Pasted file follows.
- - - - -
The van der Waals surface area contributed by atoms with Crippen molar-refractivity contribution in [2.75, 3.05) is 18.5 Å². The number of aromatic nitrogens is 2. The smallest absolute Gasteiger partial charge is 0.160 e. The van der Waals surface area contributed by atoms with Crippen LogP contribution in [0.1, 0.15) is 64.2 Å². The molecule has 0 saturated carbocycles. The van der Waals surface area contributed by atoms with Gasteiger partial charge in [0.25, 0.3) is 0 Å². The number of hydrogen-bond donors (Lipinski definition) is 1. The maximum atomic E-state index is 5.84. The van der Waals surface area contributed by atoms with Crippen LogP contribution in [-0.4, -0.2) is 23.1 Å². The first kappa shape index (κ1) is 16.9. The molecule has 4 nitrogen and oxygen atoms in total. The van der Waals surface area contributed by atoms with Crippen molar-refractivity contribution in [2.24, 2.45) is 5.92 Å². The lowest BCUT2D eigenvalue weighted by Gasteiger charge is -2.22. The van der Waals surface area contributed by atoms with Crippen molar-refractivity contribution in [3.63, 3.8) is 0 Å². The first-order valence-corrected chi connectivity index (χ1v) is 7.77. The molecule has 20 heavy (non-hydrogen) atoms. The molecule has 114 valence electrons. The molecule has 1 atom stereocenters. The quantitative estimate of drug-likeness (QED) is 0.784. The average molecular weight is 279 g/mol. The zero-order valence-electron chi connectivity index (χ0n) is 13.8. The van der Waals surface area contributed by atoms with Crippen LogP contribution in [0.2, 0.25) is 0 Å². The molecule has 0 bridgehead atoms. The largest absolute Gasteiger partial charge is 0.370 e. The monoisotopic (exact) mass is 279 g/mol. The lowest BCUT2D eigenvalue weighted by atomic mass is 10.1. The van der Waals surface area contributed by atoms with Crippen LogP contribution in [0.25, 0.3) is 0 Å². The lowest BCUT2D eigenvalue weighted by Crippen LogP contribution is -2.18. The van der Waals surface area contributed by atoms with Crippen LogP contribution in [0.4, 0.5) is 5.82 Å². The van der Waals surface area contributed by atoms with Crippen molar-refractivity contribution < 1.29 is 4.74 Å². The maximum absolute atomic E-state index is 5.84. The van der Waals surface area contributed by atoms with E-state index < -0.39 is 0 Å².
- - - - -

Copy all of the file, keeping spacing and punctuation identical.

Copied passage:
The van der Waals surface area contributed by atoms with Crippen molar-refractivity contribution in [2.75, 3.05) is 18.5 Å². The number of aromatic nitrogens is 2. The smallest absolute Gasteiger partial charge is 0.160 e. The van der Waals surface area contributed by atoms with Crippen LogP contribution in [0.1, 0.15) is 64.2 Å². The molecule has 0 saturated carbocycles. The van der Waals surface area contributed by atoms with Gasteiger partial charge in [0.25, 0.3) is 0 Å². The number of hydrogen-bond donors (Lipinski definition) is 1. The maximum atomic E-state index is 5.84. The van der Waals surface area contributed by atoms with Crippen LogP contribution in [-0.4, -0.2) is 23.1 Å². The first kappa shape index (κ1) is 16.9. The molecule has 4 nitrogen and oxygen atoms in total. The van der Waals surface area contributed by atoms with Crippen molar-refractivity contribution in [2.24, 2.45) is 5.92 Å². The lowest BCUT2D eigenvalue weighted by Gasteiger charge is -2.22. The van der Waals surface area contributed by atoms with Crippen molar-refractivity contribution in [3.63, 3.8) is 0 Å². The first-order valence-corrected chi connectivity index (χ1v) is 7.77. The molecule has 20 heavy (non-hydrogen) atoms. The molecule has 114 valence electrons. The molecule has 1 atom stereocenters. The quantitative estimate of drug-likeness (QED) is 0.784. The average molecular weight is 279 g/mol. The zero-order valence-electron chi connectivity index (χ0n) is 13.8. The van der Waals surface area contributed by atoms with Crippen LogP contribution in [0.2, 0.25) is 0 Å². The molecule has 0 bridgehead atoms. The largest absolute Gasteiger partial charge is 0.370 e. The monoisotopic (exact) mass is 279 g/mol. The lowest BCUT2D eigenvalue weighted by atomic mass is 10.1. The van der Waals surface area contributed by atoms with Crippen LogP contribution in [0.25, 0.3) is 0 Å². The lowest BCUT2D eigenvalue weighted by Crippen LogP contribution is -2.18. The van der Waals surface area contributed by atoms with Crippen LogP contribution in [0.4, 0.5) is 5.82 Å². The van der Waals surface area contributed by atoms with Crippen molar-refractivity contribution < 1.29 is 4.74 Å². The maximum absolute atomic E-state index is 5.84. The van der Waals surface area contributed by atoms with E-state index < -0.39 is 0 Å².